“I started blowing up because of these meme videos I was doing,” explains Zeuz. “I switched to lo-fi and I started blowing up even more because people went crazy for my remixes of “Shotta Flow” and “Ransom.” I was just like, ‘Yo, I really love doing this. It’s getting a lot of views. At first I couldn’t comprehend getting that many views.” Zeuz currently boasts 388,000 YouTube subscribers, and his video for “Ransom,” which was uploaded in July of 2019, has gained over 4 million views.

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Syn, for his part, was introduced to the world of lo-fi hip-hop thanks to Zeuz. “He was actually one of the big reasons I got into lo-fi because I was just scrolling through YouTube and I saw one of his remixes,” he says. “I was like, ‘Damn, this is sick.’ So I just started listening to some lo-fi on Spotify. I got a few other friends who are pretty big in lo-fi. So I’m like, ‘Damn, I could try this.’ I started by copying his ideas because they were good ass ideas. From there, I evolved.” This sentiment shows how lo-fi hip-hop remix culture isn’t different from any other genre, really, aside from the fact that it exists almost entirely on the internet. The best way to learn is to study those who came before you, to memorize their moves, and learn why the things they do work. Once Syn had an adequate lexicon to draw from, he was able to branch off in his own directions, like on his “Flaws and Sins” Juice WRLD remix.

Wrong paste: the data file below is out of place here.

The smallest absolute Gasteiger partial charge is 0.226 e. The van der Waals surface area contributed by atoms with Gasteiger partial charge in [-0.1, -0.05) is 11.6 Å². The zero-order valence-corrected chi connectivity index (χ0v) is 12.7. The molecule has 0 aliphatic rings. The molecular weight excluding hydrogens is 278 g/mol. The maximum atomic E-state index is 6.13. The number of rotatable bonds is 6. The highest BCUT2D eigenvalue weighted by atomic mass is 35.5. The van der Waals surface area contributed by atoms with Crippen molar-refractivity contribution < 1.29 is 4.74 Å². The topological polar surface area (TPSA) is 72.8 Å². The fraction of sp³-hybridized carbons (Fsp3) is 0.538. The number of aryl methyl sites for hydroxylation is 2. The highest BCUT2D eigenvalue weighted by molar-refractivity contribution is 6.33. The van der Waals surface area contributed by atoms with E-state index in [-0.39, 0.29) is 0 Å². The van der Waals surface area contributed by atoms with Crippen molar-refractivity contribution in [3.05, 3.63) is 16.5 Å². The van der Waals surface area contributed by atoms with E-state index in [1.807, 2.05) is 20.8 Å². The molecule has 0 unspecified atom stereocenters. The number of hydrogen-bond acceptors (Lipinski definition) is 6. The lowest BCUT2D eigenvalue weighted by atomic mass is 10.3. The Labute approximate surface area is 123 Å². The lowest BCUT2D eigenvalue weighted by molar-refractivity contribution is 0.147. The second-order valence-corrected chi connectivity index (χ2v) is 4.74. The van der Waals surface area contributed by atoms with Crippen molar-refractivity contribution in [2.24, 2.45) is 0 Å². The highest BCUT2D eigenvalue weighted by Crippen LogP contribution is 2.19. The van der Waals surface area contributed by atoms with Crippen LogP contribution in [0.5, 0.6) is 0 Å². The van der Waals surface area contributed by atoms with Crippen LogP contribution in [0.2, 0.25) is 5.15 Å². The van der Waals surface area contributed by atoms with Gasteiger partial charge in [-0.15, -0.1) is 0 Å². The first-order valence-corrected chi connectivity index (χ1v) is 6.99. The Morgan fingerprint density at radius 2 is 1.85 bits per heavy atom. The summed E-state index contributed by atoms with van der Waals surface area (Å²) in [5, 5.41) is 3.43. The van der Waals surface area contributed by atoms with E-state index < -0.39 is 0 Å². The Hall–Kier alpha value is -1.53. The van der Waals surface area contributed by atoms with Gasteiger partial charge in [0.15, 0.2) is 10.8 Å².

Both Syn and Zeuz have earned reputations for remixing rap songs instead of creating originals. It’s part novelty, part innovation. Zeuz has parlayed it into more traditionally legitimate work, with an official remix included in Lil Nas X’s “Montero” rollout. It’s a new take on rap, where textures are favored over lyrics, where melodies pop while ideas are subdued beneath layers of haze.

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So, why are these remixes so popular? A big part of it, obviously, is the infinite teenage desire to chill. Now more than ever, with the world at our fingertips, and the ability to judge and be judged based on looks and activities available at the press of an app, people just want to forget about the bullshit. This new iteration of lo-fi hip-hop has allowed for some semblance of peace while studying for the SATs or just smoking a blunt on a Saturday afternoon. 

“It’s just something you can put on,” Syn explains. “You can chill. You’re just trying to do homework, relax. Just chill. Put on some lo-fi. Have a good time.” The isolation and anxiety that came with the pandemic helped Syn understand the importance of his work. “COVID is probably the reason my channel started doing well and took off. I quit soccer because we weren’t allowed to play at the time. So I’m like, ‘Oh, I need something to do.’ I had a bunch of free time, and started uploading more and more. People started loving it. That was my escape from everything going on, and I think my songs worked like that for a lot of other people, too.”